Alumni College Live

The best way to celebrate W&L's enduring commitment to lifelong learning is by experiencing it personally. But if you can't join us on campus for one of our stimulating Alumni College summer programs, we invite you to join us live online. Segments will remain archived online once the live broadcast is complete.

"George Gershwin: The Man and the Music" with Professor Timothy Gaylard Monday, June 30, at 9:00 a.m. EDT

A presentation by W&L Professor Timothy Gaylard. Gaylard is Professor of Music at Washington and Lee, where he has been a member of the faculty since 1984. He was also Chair from 2000 until 2008, and again in 2012-2013. A native of Ottawa, Tim received his B. A. and B. Mus. degrees from Carleton University in Canada, and has associateship diplomas from the Royal Conservatory of Music. He studied at the Mozarteum in Salzburg, Austria, and obtained his M. A. and Ph. D. in musicology from Columbia University. He has performed extensively as a pianist in both Canada and the United States.

"Leonardo da Vinci: A Restless Life" with Professor George Bent Thursday, July 30, at 9:00 a.m. EDT

A presentation by W&L Professor George Bent. George is the Sidney Gause Childress Professor in the Arts and Head of the Department of Art and Art History at Washington and Lee University. He received his Bachelor of Arts degree from Oberlin College in 1985 and his Ph.D. in Art History from Stanford University in 1993. He came to Washington and Lee University in that year and has been a member of the faculty ever since. Professor Bent teaches courses in Medieval, Renaissance, and Baroque art history, and specializes in Italian art and culture from 1250 to 1450. He has written about artistic production, the function of liturgical images, and institutional patronage in early Renaissance Florence and in 2006 published Monastic Art in Lorenzo Monaco's Florence, a book that focuses on these subjects. He co-founded Washington and Lee's interdisciplinary program in Medieval and Renaissance Studies, chaired it (and the Art Department) from 2000 to 2003, and served as Associate Dean of the College from 2003-2006. A two-time holder of Fulbright grants to Italy, he has recently completed a series of lectures on Leonardo da Vinci for The Great Courses Company.

"Charles Dickens and the 19th-century British Novel" with Professor Marc Conner Monday, July 7, at 11:55 a.m. EDT

A presentation by W&L Professor Marc Conner. Marc is the Jo M. and James M. Ballangee Professor of English and the Associate Provost at Washington and Lee. He took degrees in English and Philosophy at the University of Washington (Phi Beta Kappa, summa cum laude), followed by the M.A. and Ph.D. degrees in English at Princeton University, and has taught at Princeton and at the University of Notre Dame. His books include The Aesthetics of Toni Morrison: Speaking the Unspeakable (2000), Charles Johnson: The Novelist as Philosopher (2007), both published by the University Press of Mississippi, and The Poetry of James Joyce Reconsidered (2012) from Florida, as well as a 24-lecture course for The Great Courses titled How to Read and Understand Shakespeare (2013). In addition, Marc has published dozens of essays and book reviews on American and Irish Modernism. Marc directs a spring term study abroad program to Ireland, which he has run six times since 2000. He is the co-founder of the Program in African-American Studies, and in 2009 received the Anece McCloud Excellence in Diversity Award. His teaching interests include American, African-American, and Irish literature, Shakespeare, literature and philosophy, and the Bible as English literature, and his scholarly interests deal with the intersections of literature, philosophy, and religion. In 2004 Marc received the Ring-Tum Phi Award for teaching excellence at Washington and Lee.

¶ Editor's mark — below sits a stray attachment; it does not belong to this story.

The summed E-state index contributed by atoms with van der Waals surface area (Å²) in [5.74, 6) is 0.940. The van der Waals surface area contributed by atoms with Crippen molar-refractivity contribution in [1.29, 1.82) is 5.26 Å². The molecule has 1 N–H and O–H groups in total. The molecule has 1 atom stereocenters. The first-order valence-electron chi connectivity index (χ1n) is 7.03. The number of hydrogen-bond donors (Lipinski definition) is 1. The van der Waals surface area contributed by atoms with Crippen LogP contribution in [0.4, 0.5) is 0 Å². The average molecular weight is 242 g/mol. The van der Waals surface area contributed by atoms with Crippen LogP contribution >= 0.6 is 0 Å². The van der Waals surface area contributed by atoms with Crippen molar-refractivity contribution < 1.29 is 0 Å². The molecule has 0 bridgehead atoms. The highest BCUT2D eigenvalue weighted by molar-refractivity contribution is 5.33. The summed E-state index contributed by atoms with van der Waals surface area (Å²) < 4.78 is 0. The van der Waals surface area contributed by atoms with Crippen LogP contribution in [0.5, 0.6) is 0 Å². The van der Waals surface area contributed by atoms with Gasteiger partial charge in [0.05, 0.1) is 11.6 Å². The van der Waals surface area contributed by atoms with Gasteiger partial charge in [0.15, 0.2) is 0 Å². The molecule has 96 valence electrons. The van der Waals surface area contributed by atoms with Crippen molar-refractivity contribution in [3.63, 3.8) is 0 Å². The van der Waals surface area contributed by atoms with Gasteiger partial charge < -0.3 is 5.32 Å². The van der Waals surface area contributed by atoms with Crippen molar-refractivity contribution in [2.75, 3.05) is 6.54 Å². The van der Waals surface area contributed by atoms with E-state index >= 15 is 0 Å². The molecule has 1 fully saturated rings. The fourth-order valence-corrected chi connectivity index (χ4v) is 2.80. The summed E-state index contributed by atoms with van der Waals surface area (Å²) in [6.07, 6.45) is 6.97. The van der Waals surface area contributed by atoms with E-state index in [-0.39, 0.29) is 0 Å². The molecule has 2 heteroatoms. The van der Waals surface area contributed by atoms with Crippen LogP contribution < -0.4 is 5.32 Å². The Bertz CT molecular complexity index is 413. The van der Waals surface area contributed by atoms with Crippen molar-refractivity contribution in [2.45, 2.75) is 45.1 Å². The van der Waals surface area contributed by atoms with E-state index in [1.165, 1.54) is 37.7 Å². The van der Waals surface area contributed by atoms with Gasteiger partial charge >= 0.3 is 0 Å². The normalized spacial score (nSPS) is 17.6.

"The Road to War: 1914-1917" with Emeritus Professor Barry Machado Monday, July 14, at 9:00 a.m. EDT

A presentation by W&L Professor Barry Machado. Barry was born in Fall River, Massachusetts in 1944 and is currently living in retirement in Lake Geneva, Wisconsin. He received his B.A. from Dartmouth College as well as an M.A. and Ph.D. in U.S. diplomatic history from Northwestern University, where he also taught for a year. His dissertation was directed by Richard W. Leopold. For 34 years, 1971-2005, he taught recent U.S. history, U.S. foreign and military affairs, and the history of American business in the history department at Washington and Lee University. He has served as a consultant and director of research for the Lilly Endowment Program as well as the Marshall Undergraduate Scholarship Program of the George C. Marshall Research Library. From 2003-2005 he was a member of the Editorial Advisory Board of The Journal of Military History to which he also contributed book reviews. Throughout his career he was a member of the Organization of American Historians (OAH) and the Society of Historians of American Foreign Relations (SHAFR). He has delivered papers and chaired panels at various professional meetings and conferences on the subjects of the Cold War and American Business Abroad. His most recent publications and professional activities include: "The Kennedy Tapes: Inside the White House During the Cuban Missile Crisis," The Journal of Military History, 67:1 (January 2003), 295-97; "History, Memory and Holes in the Wall," in Malcolm Muir and Mark Wilkinson, eds., The Most Dangerous Years: The Cold War, 1953-1975 (2005); and In Search of a Usable Past: The Marshall Plan and Postwar Reconstruction Today (2007).